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by Michelle Carnegie
28 February 2019

He is close to 79 years old and his wife has just turned 80, but don’t expect this Gauteng couple to laze around come afternoons and weekends. Nope. Find them out on the roads, either doing some hill training or competing in one of the several road races on offer over weekends.
Eric Whitford and his wife of 53 years, Berniece, both believe it is exercise that has given them a new lease on life. In fact, it is their secret to longevity, says Eric. 
The 78-year-old retired engineer recently made some waves in the walking and running community when he had a bad fall after stepping in a pothole at the 10km event of the Johnson Crane road race in Benoni. And though it left him with a bloodied face, a cut to his nose and a very sore body, Eric was determined to finish the race that he set out to do. Against his will, but also realizing it was the best decision, Eric was taken to the finish by ambulance, where he waited for his wife to complete her 10km race.
“Since the incident was published on social media, it went viral. The other day I was walking in the mall and I overheard one woman saying to the other that I am looking much better than what I did after the fall! I don’t even know them. So many people we know, even from overseas, have contacted us wanting to know how I am doing after the fall,” chuckles Eric. 
The exercise bug
Eric was quite active in his younger years, being a soccer referee and having played a lot of golf. But it was only in their late 60’s that the walking bug bit whilst vising their daughter in 2003 in New Zealand. “One of my sons, Glen, came with us and we went on a walk. He walked away from me and I thought; ‘you bugger’. I tried to keep up but couldn’t. After all, he is bloody younger than me! So, when we returned to South Africa, I said to my son I wanted to join the running club he belonged to.”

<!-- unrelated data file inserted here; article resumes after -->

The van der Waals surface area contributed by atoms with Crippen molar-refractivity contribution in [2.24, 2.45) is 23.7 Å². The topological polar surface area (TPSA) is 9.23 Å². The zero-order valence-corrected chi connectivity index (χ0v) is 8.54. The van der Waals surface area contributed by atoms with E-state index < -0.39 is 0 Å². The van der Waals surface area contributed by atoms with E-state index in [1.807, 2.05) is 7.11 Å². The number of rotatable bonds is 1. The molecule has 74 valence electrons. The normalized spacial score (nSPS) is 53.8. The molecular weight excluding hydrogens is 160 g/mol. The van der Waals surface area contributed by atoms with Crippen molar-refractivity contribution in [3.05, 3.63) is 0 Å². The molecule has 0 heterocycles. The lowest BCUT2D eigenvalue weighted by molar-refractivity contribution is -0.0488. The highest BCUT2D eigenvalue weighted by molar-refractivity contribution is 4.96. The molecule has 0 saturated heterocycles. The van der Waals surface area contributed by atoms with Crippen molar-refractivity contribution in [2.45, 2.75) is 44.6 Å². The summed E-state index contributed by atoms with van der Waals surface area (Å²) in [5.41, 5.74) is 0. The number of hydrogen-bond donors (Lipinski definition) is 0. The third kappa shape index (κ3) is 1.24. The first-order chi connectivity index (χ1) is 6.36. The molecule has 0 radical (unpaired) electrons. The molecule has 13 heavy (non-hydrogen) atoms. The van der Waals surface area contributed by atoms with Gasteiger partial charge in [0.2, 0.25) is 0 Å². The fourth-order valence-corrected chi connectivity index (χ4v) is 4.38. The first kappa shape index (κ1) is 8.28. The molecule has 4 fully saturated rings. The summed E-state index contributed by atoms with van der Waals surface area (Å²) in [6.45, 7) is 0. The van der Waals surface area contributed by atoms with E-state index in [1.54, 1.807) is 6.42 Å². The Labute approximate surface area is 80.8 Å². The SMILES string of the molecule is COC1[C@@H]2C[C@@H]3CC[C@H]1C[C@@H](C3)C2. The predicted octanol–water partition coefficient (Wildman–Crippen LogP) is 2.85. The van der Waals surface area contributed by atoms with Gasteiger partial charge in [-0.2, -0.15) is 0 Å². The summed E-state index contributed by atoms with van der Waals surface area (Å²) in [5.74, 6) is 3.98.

Glen, who was a walker back in those days, have since completed 8 Comrades Marathons, and have been instrumental in his parents training since the bug bit.

First race
Shortly after Eric and Berniece joined the club they decided to tackle their first road race. “Berniece was going to do the 5km event and myself, Glen and another lady the 10km. It was a chilly morning and I decided to keep my tracksuit on,” says Eric.
That was rooky mistake number one! “Halfway through we were cooking. As I looked at the other lady and asked her if she is also cooking, she turned and said; ‘You shouldn’t complain. I even put leg warmers on his morning!’” It is lighter moments like these that Eric cherish. “Over the years we have made friends from all over.” Berniece, who still works part time as a nursing sister, is fondly known as ‘mom’ on the road, says Eric.   
The couple trains later afternoons with other members of their club, and don’t think they just mess around. They follow a structured program which include hill repeats and fartlek sessions.
Though he has done a couple of half marathons he sticks to the shorter 10km races these days, says Eric.
His favorite race by far is the Skukuza Half Marathon. He is planning to tackle it again next year. “We make a holiday out of it and always stay after the race. Our second holiday for the year is when we second Glen at Comrades. He has contracted us for another two years of seconding to get him to his 10thComrades,” says Eric, a retired engineer, who now owns his own small business specializing in renovations and repairs.
Running community
For both Eric and Berniece participating in races over weekends and training with a big group have become their social life. “At races I try to chase the women in front in front of me who have younger age tags than mine on their vests,” jokes Eric, who admits that the speed of his mouth most probably slows the speed of his feet.
“The people I have met and trained with over the years have become my friends. It’s not about winning your age group, it’s about the camaraderie.  Sport has given us a new lease on life, a renewed passion and something to do,” says Eric.
Ed’s Note: Eric and Berniece say they can only participate in races that are on offer free of charge for walkers and runners of their age. 
Maybe it is time race organizers across the board offer free entries to runners and walkers of this age? Think of it, a minority of people in their 70’s and 80’s still participate in road races. What better way of showing them the respect they so richly deserve by allowing them a free entry?

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